April Fools: Students Living in Hotel Shocked by Excessive Room Service Charges to Their Student Accounts
By Anna Cincotta, Editor-in-Chief
When the college decided to move a group of students into the Gettysburg Hotel last fall, most were happy with their new housing option—especially since there was a rumor circulating that room service would be covered by their meal plans.
A recent Gettysburgian investigation, however, debunked this widespread myth and found that students living in the hotel were racking up charges on their student accounts. Some, like Daisy Daniels ‘22, now owe the college thousands of dollars.
“It’s just unbelievable—I thought ordering room service was the equivalent of using a meal swipe,” said Daniels. “My king-size bed and jacuzzi are simply not worth the financial conundrum I seem to have gotten myself into.”
Daniels isn’t alone.
Many students chose to live large, ordering menu items like caviar to snack on while attending their Zoom lectures.
“Who wouldn’t take advantage of what seemed like an amazing opportunity in the middle of an academic year that has been so disruptive?” said Frank Jones ‘23, as he doused a freshly baked baguette with truffle oil. “With a menu full of options, it was impossible not to order the lobster every night. Pennsylvania has the best lobster, after all. Everyone knows that.”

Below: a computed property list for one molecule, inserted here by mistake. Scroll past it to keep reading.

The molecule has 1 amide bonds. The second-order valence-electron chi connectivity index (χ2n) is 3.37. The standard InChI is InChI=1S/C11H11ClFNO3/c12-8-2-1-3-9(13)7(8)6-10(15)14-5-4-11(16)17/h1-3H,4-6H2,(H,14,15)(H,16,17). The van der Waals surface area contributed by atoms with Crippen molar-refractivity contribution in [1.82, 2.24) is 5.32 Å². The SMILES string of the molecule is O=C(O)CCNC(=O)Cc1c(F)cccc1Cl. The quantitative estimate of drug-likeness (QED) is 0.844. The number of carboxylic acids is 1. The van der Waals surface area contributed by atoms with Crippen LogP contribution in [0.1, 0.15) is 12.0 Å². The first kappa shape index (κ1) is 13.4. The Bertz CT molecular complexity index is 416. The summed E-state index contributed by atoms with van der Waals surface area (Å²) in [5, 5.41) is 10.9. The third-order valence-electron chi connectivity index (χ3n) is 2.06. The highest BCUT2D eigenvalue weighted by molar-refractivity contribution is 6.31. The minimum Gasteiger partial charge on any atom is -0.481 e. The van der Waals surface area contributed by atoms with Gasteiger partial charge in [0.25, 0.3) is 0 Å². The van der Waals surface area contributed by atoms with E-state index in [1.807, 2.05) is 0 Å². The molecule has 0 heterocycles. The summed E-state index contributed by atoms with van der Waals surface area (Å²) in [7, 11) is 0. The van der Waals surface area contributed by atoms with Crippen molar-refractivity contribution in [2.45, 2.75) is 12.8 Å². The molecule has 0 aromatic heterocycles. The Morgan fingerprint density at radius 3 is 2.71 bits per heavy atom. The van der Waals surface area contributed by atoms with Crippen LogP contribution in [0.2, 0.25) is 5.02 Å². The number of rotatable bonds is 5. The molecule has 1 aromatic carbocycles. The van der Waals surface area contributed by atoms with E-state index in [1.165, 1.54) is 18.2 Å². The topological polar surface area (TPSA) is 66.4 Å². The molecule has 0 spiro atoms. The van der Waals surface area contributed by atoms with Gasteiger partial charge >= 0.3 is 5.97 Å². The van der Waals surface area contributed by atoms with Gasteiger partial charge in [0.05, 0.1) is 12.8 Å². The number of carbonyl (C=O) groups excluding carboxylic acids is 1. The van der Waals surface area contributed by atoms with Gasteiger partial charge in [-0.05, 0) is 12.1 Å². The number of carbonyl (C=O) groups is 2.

When asked about why he’s continued to indulge in the hotel’s most expensive menu items despite knowing that he owes the college a grand total of $16,764.82, Jones sighed. “I just can’t go back to Servo,” he said with tears in his eyes and crumbs on his face.
Since students have begun paying back these significant room service charges, the college’s deficit has begun to shrink at an astounding rate, dropping by more than $4 million dollars within the span of one week.
When asked whether or not there was a correlation between these room service charges and the shrinking deficit, a spokesperson from the college had a quick and simple response: “There’s no way we could have predicted this, but we sure are lucky that our students have developed a taste for foie gras.”